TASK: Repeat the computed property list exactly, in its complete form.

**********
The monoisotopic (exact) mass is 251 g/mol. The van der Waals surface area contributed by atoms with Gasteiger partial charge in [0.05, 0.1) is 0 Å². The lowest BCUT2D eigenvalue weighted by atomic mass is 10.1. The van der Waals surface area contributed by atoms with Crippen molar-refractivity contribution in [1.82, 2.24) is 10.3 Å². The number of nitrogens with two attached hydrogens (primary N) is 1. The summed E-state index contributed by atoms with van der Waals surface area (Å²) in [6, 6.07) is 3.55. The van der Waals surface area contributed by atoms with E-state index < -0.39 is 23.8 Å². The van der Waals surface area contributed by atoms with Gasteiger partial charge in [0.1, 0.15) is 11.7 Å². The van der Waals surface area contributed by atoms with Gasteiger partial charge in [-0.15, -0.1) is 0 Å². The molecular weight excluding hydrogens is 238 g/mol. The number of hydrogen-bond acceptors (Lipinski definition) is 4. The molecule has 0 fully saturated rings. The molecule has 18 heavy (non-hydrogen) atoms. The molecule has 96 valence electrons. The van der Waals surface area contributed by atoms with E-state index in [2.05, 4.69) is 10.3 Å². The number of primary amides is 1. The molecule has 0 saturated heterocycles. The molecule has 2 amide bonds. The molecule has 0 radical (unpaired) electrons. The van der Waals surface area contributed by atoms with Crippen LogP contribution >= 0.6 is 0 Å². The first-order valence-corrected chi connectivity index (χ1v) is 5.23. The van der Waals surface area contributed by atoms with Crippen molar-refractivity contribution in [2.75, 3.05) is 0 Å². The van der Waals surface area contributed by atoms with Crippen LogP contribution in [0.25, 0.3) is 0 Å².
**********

The monoisotopic (exact) mass is 251 g/mol. The van der Waals surface area contributed by atoms with Gasteiger partial charge in [0.05, 0.1) is 0 Å². The lowest BCUT2D eigenvalue weighted by atomic mass is 10.1. The van der Waals surface area contributed by atoms with Crippen molar-refractivity contribution in [1.82, 2.24) is 10.3 Å². The number of nitrogens with two attached hydrogens (primary N) is 1. The summed E-state index contributed by atoms with van der Waals surface area (Å²) in [6, 6.07) is 3.55. The van der Waals surface area contributed by atoms with E-state index < -0.39 is 23.8 Å². The van der Waals surface area contributed by atoms with Gasteiger partial charge in [0.1, 0.15) is 11.7 Å². The van der Waals surface area contributed by atoms with Gasteiger partial charge in [-0.15, -0.1) is 0 Å². The molecular weight excluding hydrogens is 238 g/mol. The number of hydrogen-bond acceptors (Lipinski definition) is 4. The molecule has 0 fully saturated rings. The molecule has 18 heavy (non-hydrogen) atoms. The molecule has 96 valence electrons. The van der Waals surface area contributed by atoms with E-state index in [2.05, 4.69) is 10.3 Å². The number of primary amides is 1. The molecule has 0 saturated heterocycles. The molecule has 2 amide bonds. The molecule has 0 radical (unpaired) electrons. The van der Waals surface area contributed by atoms with Crippen LogP contribution >= 0.6 is 0 Å². The first-order valence-corrected chi connectivity index (χ1v) is 5.23. The van der Waals surface area contributed by atoms with Crippen molar-refractivity contribution in [2.75, 3.05) is 0 Å². The van der Waals surface area contributed by atoms with Crippen LogP contribution in [0.25, 0.3) is 0 Å².